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N.J. inland towns seek post-Sandy fix

Scant consensus on how to avoid barrier breaches

Mel Evans/Associated Press

MOONACHIE, N.J. — Images of New Jersey’s devastated shoreline captivated the nation in the days after Hurricane Sandy.

Less noticed was the enormous damage caused inland when a mile-and-a-half-long earthen barrier along and near the Hackensack River was breached, sending a tidal surge washing over parts of several towns, damaging more than 2,000 homes and other buildings.

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Now attention is turning to what can be done to prevent similar river flooding in future storms, and townspeople and officials do not like what they are hearing — because no one seems to own the problem.

The Associated Press found little consensus among state and local agencies on the number of earthen barriers, or berms, who is responsible for maintaining them, and whether they are, or were, even meant to provide flood protection.

What’s more, the New Jersey Department of Environmental Protection said it is not responsible for regulating them.

The lack of answers has been particularly frustrating for Little Ferry Mayor Mauro Raguseo, who watched as 80 percent of his town flooded in the early morning hours of Oct. 29, forcing rescuers to take people out of their homes by boat. Flooding also severely damaged the town’s fire and police buildings in the town of about 10,700 residents and destroyed nine municipal vehicles.

At a state Senate hearing in December, Raguseo called for an investigation into the berms and, more broadly, the flood control plan for the Meadowlands region, an area best known for being home to MetLife Stadium, where the New York Giants and Jets play.

‘‘This is not a witch hunt, we are not blaming everyone,’’ Raguseo said in an interview. ‘‘We need information so we can lobby to make changes that need to be done so this never happens again.’’

Easy answers have not been forthcoming, starting with the 8,300-foot-long, 8.5-foot-high berm identified by Governor Chris Christie in the chaotic first days after the storm as having failed in six places.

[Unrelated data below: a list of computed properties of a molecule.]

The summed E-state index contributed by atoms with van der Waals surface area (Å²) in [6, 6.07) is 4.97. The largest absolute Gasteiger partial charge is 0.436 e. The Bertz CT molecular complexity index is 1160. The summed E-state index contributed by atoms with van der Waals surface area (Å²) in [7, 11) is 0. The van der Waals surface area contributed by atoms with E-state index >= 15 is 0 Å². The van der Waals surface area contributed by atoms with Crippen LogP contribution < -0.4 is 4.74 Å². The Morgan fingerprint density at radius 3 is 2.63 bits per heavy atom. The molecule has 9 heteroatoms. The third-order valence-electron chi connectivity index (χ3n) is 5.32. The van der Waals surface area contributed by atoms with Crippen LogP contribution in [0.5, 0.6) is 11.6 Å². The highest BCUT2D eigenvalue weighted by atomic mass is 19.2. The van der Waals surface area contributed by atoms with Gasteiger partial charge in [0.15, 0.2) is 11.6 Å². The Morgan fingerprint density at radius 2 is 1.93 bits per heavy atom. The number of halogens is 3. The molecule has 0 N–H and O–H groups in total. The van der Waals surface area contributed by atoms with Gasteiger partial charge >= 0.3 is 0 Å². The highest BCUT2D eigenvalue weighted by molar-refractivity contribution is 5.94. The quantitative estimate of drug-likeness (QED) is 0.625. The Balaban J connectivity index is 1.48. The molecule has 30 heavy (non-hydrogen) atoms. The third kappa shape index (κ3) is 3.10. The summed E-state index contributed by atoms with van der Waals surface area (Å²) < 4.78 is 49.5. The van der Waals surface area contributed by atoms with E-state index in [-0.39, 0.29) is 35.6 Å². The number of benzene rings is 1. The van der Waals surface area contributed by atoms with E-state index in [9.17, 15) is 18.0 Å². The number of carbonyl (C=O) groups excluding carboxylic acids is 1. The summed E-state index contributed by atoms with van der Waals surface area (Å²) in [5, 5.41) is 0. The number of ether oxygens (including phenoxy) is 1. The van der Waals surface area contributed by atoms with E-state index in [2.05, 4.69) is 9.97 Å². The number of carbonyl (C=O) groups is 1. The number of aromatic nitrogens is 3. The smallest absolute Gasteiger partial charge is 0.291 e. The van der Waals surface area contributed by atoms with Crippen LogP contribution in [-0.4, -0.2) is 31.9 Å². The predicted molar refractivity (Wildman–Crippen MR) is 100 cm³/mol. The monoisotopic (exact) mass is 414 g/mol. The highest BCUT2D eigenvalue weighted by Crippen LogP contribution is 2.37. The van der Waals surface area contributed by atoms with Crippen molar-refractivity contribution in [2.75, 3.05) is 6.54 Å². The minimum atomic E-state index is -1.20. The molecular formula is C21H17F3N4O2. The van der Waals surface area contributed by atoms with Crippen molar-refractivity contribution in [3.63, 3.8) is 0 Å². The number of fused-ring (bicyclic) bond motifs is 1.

At the same Senate hearing, several weeks after the storm, state DEP Commissioner Bob Martin was unable to offer any insight.

‘‘We don’t have records of that berm, of when it was built and how it was built originally,’’ he told committee chairman Paul Sarlo. ‘‘It’s not something the state keeps, it’s not something we regulate. We regulate dams.’’

The berm was built in 2010 as part of a project that has turned a former dumping ground west of the New Jersey Turnpike and north of MetLife Stadium into a tidal wetland with vegetation and wildlife.

According to Andrew Derickson, vice president of Kane Mitigation LLC, the company that finished building the berm and is responsible for maintaining it, it was built primarily to control the movement of tidewaters in and out of the wetlands area and not for flood protection.

Still, a brochure published by Kane in November 2010 describes one of its tidal restoration strategies for the site as to ‘‘build flood control berm protecting neighboring development.’’

The land on which the berm sits is leased to Kane by the Meadowlands Conservation Trust, a public/private partnership formed to acquire and preserve environmentally sensitive land in the area.

Compounding the confusion for flooded homeowners, dozens of berms of various lengths and heights dot the Hackensack, according to Tom Marturano, director of natural resources and solid waste for the Meadowlands Commission, the zoning and planning agency for the 30-square-mile area along the river.

Some of the berms are simple earthen barriers made by hand that date back more than 100 years and were built for mosquito control or agricultural purposes, Marturano said. No comprehensive record exists of who built them or when.

What is known is that they are insufficient to stop a tidal surge of the magnitude produced by Sandy, which sent tidal waters several feet over normal high tide levels for many hours.

It is not clear who will lead a flood mitigation plan.

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